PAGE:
Kentucky loss raises questions about the direction of the UF program

The Gators lost by 18 points to Kentucky at home, the latest disappointing conference loss under coach Mike White.

On Saturday, Florida lost its third game of the season and second of conference play. Favored at home against a Kentucky team that was just 3-6, the Gators were utterly dominated in a 76-58 beatdown.

A huge loss to Alabama in UF’s previous outing may have been somewhat excusable; the Crimson Tide were coming off an upset win over a top-10 team in Tennessee. But this is a Wildcats team that limped into this contest. It barely beat a Vanderbilt team in Lexington that Florida took down on the road by 19 points.

And yet, the Gators were no match.

Right away, let’s address the elephant in the room. Florida is clearly limited without one of the SEC’s top players in Keyontae Johnson. Since his scary collapse in December, UF’s depth in the frontcourt has been strained.

It’s unfair to expect the Gators to not take a step back. But the truth is, Johnson’s presence likely wouldn’t have changed the outcome of the Kentucky game. Florida shot 38 percent from the field against the Wildcats and turned the ball over 16 times.

And even without your best player, there’s no excuse for performing that way. Especially against a struggling team like Kentucky. And especially in Year 6 under Mike White.

It’s an open secret in Gainesville that a vocal section of the fanbase wants White gone. Don’t believe me? Search his name on Twitter after the next UF loss.

Granted, such a decision should not be made with a devil-may-care attitude. After all, his tenure in Gainesville has been far from a failure, at least by any reasonable metric. The Gators haven’t missed the NCAA Tournament since White’s first season, and that team improved upon its record from the prior year under Billy Donovan.

In Year 2, Florida went 27-9 and reached the Elite Eight. But since then, things have stagnated. UF didn’t get past the Round of 32 the following two years, and White hasn’t been able to recreate the formula that led to his early postseason success.

It’s hard to hold White to the same standard as Donovan. But even if you don’t look at his time at UF through the lens of a program less than two decades removed from winning back-to-back national titles, it’s been full of disappointment. Top recruits haven’t panned out, strong starts were undone by losing streaks and many of the same problems continue to plague this team year after year.

This isn’t me saying it’s time to move on from White. Even given everything I said above, UF could conceivably do a lot worse. White has a solid 101-61 record. He’s won five NCAA Tournament games.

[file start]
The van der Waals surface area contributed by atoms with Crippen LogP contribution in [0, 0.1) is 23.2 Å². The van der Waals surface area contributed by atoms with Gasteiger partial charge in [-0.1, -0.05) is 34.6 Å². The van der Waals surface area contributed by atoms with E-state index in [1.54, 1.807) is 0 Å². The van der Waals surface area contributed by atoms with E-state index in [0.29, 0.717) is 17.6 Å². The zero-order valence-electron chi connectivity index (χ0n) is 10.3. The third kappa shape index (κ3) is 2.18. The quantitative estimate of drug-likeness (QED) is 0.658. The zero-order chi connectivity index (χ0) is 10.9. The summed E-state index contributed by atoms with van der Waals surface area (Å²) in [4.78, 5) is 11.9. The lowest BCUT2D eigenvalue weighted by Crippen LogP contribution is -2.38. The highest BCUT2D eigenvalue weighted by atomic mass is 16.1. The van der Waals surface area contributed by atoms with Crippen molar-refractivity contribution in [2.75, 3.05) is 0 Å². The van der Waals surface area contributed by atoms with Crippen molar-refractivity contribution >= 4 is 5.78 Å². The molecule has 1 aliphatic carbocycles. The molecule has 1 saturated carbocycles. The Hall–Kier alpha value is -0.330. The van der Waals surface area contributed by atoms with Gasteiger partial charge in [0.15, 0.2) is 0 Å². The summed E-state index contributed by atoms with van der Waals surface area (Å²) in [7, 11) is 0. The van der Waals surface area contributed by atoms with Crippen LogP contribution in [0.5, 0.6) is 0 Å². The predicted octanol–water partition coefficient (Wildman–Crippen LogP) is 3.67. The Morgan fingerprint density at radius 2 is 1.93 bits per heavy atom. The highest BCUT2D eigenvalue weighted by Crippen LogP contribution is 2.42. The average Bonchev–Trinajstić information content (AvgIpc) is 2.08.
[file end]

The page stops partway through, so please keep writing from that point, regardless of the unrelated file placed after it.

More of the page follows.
A lot of coaches can’t say the same, and if you don’t think Florida’s floor as a program is far below where it’s been the last few years, I don’t know what to tell you.

But with each year that passes, each year of offseason lies told about how “this will be the year,” the more it begins to feel like UF may never reach the precipice under White.

The cancellation of last season’s NCAA Tournament due to COVID-19 really put UF athletic director Scott Stricklin in a difficult spot as far as evaluating the future of the program. Last year’s team was supremely disappointing, but it was playing much better toward the end of the season. A tournament run felt like a possibility.

We’ll never know how the season would’ve panned out and neither will UF administrators, but as a result, the year was essentially an incomplete sample size. It’s difficult to draw conclusions one way or another.

White’s contract also complicates matters slightly. In what was a questionable decision by the administration, he was extended prior to last season through 2024-25. Now, if Florida chooses to go in another direction, it will owe him a buyout somewhere in the ballpark of $1 million.

Not chump change for a basketball coach, but certainly not insurmountable for a program of UF’s stature.

Florida has a lot of basketball yet to play. But as things stand right now, this is a bubble team, at best. And if the Gators fail to make a run in the tournament this year (or miss it altogether), it could be time for those uncomfortable conversations about the direction and future of the program to take place.

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